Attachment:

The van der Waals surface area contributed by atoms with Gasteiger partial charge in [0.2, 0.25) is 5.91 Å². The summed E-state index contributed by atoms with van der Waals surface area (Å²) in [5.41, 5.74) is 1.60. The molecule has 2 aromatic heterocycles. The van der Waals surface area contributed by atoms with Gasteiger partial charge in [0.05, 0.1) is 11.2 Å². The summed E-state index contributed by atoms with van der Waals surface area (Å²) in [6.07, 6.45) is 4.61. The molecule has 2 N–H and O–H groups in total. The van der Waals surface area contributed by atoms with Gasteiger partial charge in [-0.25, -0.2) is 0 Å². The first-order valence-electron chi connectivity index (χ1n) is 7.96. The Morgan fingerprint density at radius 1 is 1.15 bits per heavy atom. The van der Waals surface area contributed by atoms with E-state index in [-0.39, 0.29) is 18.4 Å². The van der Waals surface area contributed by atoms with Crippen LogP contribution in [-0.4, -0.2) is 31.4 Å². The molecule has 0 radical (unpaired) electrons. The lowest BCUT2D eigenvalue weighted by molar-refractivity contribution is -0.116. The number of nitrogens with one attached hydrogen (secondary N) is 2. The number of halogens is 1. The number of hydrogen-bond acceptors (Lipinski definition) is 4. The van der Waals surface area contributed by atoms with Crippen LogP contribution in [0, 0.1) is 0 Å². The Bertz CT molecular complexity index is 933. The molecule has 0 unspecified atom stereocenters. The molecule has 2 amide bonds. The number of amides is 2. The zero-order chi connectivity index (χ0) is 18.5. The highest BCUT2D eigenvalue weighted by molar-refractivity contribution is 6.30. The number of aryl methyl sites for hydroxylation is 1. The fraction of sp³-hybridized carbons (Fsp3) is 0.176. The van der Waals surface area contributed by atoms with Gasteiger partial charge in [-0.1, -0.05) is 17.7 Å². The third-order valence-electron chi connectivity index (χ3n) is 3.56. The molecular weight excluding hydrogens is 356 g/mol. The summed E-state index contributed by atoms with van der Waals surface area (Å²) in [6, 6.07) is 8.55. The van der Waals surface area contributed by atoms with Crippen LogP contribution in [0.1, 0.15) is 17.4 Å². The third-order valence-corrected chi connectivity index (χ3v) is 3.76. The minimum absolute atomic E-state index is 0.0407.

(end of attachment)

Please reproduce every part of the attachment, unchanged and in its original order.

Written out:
The van der Waals surface area contributed by atoms with Gasteiger partial charge in [0.2, 0.25) is 5.91 Å². The summed E-state index contributed by atoms with van der Waals surface area (Å²) in [5.41, 5.74) is 1.60. The molecule has 2 aromatic heterocycles. The van der Waals surface area contributed by atoms with Gasteiger partial charge in [0.05, 0.1) is 11.2 Å². The summed E-state index contributed by atoms with van der Waals surface area (Å²) in [6.07, 6.45) is 4.61. The molecule has 2 N–H and O–H groups in total. The van der Waals surface area contributed by atoms with Gasteiger partial charge in [-0.25, -0.2) is 0 Å². The first-order valence-electron chi connectivity index (χ1n) is 7.96. The Morgan fingerprint density at radius 1 is 1.15 bits per heavy atom. The van der Waals surface area contributed by atoms with E-state index in [-0.39, 0.29) is 18.4 Å². The van der Waals surface area contributed by atoms with Crippen LogP contribution in [-0.4, -0.2) is 31.4 Å². The molecule has 0 radical (unpaired) electrons. The lowest BCUT2D eigenvalue weighted by molar-refractivity contribution is -0.116. The number of nitrogens with one attached hydrogen (secondary N) is 2. The number of halogens is 1. The number of hydrogen-bond acceptors (Lipinski definition) is 4. The van der Waals surface area contributed by atoms with Crippen LogP contribution in [0, 0.1) is 0 Å². The Bertz CT molecular complexity index is 933. The molecule has 0 unspecified atom stereocenters. The molecule has 2 amide bonds. The number of amides is 2. The zero-order chi connectivity index (χ0) is 18.5. The highest BCUT2D eigenvalue weighted by molar-refractivity contribution is 6.30. The number of aryl methyl sites for hydroxylation is 1. The fraction of sp³-hybridized carbons (Fsp3) is 0.176. The van der Waals surface area contributed by atoms with Gasteiger partial charge in [-0.1, -0.05) is 17.7 Å². The third-order valence-electron chi connectivity index (χ3n) is 3.56. The molecular weight excluding hydrogens is 356 g/mol. The summed E-state index contributed by atoms with van der Waals surface area (Å²) in [6, 6.07) is 8.55. The van der Waals surface area contributed by atoms with Crippen LogP contribution in [0.1, 0.15) is 17.4 Å². The third-order valence-corrected chi connectivity index (χ3v) is 3.76. The minimum absolute atomic E-state index is 0.0407.